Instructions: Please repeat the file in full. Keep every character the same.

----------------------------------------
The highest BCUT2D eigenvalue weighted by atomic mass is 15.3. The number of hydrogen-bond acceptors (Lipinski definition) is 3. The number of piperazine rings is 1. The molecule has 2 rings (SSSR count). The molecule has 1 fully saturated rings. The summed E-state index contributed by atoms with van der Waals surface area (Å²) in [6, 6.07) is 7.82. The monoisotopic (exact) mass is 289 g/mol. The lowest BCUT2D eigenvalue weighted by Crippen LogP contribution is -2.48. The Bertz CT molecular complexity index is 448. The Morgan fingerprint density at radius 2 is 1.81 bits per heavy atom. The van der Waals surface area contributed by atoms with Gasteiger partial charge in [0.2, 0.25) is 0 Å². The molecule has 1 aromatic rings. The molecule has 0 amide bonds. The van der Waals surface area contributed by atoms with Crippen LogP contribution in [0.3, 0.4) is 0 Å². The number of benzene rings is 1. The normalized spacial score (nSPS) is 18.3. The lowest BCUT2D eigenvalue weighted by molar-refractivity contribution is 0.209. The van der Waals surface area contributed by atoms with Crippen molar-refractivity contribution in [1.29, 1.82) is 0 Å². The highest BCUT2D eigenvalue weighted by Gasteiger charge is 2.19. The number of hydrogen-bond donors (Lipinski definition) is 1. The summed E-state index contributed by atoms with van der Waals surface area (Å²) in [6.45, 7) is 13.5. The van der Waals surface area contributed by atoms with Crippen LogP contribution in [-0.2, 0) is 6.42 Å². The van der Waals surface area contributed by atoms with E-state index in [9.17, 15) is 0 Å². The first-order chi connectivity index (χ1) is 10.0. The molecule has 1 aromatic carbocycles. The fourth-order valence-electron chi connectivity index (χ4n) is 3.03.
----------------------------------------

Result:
The highest BCUT2D eigenvalue weighted by atomic mass is 15.3. The number of hydrogen-bond acceptors (Lipinski definition) is 3. The number of piperazine rings is 1. The molecule has 2 rings (SSSR count). The molecule has 1 fully saturated rings. The summed E-state index contributed by atoms with van der Waals surface area (Å²) in [6, 6.07) is 7.82. The monoisotopic (exact) mass is 289 g/mol. The lowest BCUT2D eigenvalue weighted by Crippen LogP contribution is -2.48. The Bertz CT molecular complexity index is 448. The Morgan fingerprint density at radius 2 is 1.81 bits per heavy atom. The van der Waals surface area contributed by atoms with Gasteiger partial charge in [0.2, 0.25) is 0 Å². The molecule has 1 aromatic rings. The molecule has 0 amide bonds. The van der Waals surface area contributed by atoms with Crippen LogP contribution in [0.3, 0.4) is 0 Å². The number of benzene rings is 1. The normalized spacial score (nSPS) is 18.3. The lowest BCUT2D eigenvalue weighted by molar-refractivity contribution is 0.209. The van der Waals surface area contributed by atoms with Crippen molar-refractivity contribution in [1.29, 1.82) is 0 Å². The highest BCUT2D eigenvalue weighted by Gasteiger charge is 2.19. The number of hydrogen-bond donors (Lipinski definition) is 1. The summed E-state index contributed by atoms with van der Waals surface area (Å²) in [6.45, 7) is 13.5. The van der Waals surface area contributed by atoms with Crippen LogP contribution in [-0.2, 0) is 6.42 Å². The van der Waals surface area contributed by atoms with E-state index in [9.17, 15) is 0 Å². The first-order chi connectivity index (χ1) is 10.0. The molecule has 1 aromatic carbocycles. The fourth-order valence-electron chi connectivity index (χ4n) is 3.03.